I used to keep a yellow pad on my desk where I would scrawl notes as my teaching day wore on: “3rd period made it to page 40” or “Call Johnny’s mom about his tardiness.” If I thought of an idea for the next day’s lesson, remembered that I needed to set up a meeting with other teachers, or realized there was something I needed for the classroom, I wrote it here. At the end of the day, I would take these notes and process them by either taking action on them, recording them in Evernote, or adding the notes to my task management system (I use Omnifocus).
Evernote is a great tool for daily lesson planning. Having a record of our lessons, including what went right and wrong with the lesson as well as ideas for next time, is an invaluable tool for being effective and improving as a teacher. Here is how I handle daily lesson planning using Evernote.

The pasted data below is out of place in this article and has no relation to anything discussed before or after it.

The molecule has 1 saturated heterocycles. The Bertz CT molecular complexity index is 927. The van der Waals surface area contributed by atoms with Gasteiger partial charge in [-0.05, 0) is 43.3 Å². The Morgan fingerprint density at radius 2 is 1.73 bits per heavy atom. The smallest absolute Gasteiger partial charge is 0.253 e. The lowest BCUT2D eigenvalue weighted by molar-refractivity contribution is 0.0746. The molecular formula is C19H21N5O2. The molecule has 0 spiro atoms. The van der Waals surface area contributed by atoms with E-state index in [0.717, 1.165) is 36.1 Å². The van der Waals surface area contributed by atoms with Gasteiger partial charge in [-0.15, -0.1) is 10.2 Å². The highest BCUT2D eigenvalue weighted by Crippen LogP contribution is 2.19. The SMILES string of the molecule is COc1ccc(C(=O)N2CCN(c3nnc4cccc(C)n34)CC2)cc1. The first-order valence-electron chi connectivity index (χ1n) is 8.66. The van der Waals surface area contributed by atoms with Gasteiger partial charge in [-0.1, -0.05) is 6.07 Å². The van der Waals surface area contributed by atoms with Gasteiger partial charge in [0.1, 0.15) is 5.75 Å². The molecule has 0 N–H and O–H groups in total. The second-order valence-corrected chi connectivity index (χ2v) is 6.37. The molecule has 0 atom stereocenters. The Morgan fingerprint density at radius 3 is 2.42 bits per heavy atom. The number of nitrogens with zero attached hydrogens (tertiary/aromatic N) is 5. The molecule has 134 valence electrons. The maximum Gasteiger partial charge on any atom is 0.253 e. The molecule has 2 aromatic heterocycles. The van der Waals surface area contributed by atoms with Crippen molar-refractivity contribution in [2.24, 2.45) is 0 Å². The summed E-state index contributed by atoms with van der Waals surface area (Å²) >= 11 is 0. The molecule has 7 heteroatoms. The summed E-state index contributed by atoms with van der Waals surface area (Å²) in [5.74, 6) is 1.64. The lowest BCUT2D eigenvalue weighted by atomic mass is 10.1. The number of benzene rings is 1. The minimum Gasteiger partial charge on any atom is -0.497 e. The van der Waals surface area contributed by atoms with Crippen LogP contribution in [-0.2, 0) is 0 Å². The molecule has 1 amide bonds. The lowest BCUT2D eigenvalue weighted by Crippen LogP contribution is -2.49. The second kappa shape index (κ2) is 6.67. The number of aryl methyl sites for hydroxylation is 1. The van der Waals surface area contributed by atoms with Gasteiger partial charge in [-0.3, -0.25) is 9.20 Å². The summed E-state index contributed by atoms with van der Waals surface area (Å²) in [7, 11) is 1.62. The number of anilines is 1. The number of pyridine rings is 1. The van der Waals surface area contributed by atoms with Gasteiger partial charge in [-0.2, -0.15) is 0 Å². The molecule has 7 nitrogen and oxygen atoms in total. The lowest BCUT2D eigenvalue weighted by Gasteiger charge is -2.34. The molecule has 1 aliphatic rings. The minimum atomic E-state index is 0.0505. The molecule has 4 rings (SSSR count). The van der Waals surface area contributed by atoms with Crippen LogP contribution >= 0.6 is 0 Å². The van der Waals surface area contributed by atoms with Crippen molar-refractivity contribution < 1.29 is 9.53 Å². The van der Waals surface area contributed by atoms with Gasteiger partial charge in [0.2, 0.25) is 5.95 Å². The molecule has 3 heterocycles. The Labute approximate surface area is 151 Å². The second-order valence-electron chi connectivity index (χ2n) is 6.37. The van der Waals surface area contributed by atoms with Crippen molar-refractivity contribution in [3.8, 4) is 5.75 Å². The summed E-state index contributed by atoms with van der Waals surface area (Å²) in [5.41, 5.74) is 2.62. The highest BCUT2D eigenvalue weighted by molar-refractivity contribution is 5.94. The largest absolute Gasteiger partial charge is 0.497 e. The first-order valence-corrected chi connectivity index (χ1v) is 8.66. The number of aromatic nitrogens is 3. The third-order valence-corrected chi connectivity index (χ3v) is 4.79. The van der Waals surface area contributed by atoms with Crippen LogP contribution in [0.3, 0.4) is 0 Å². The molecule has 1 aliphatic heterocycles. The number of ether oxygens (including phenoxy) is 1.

As the summer winds down, I use a “Beginning of the Year” inventory to make sure that I am ready for the upcoming school year. My inventory includes three categories: supplies, documents, and to-do’s. The supplies are the physical items I should have in my classroom. The documents are mostly computerized, and include my yearly plan, unit plans, lesson plans, curriculum letter, and so on. The “to-do” list includes all of the things I need to have completed before the first day of school, including calendaring school meetings and events, putting my student rosters into an excel spreadsheet for tracking their progress (I will write about this at some point in the future), creating seating charts, and more.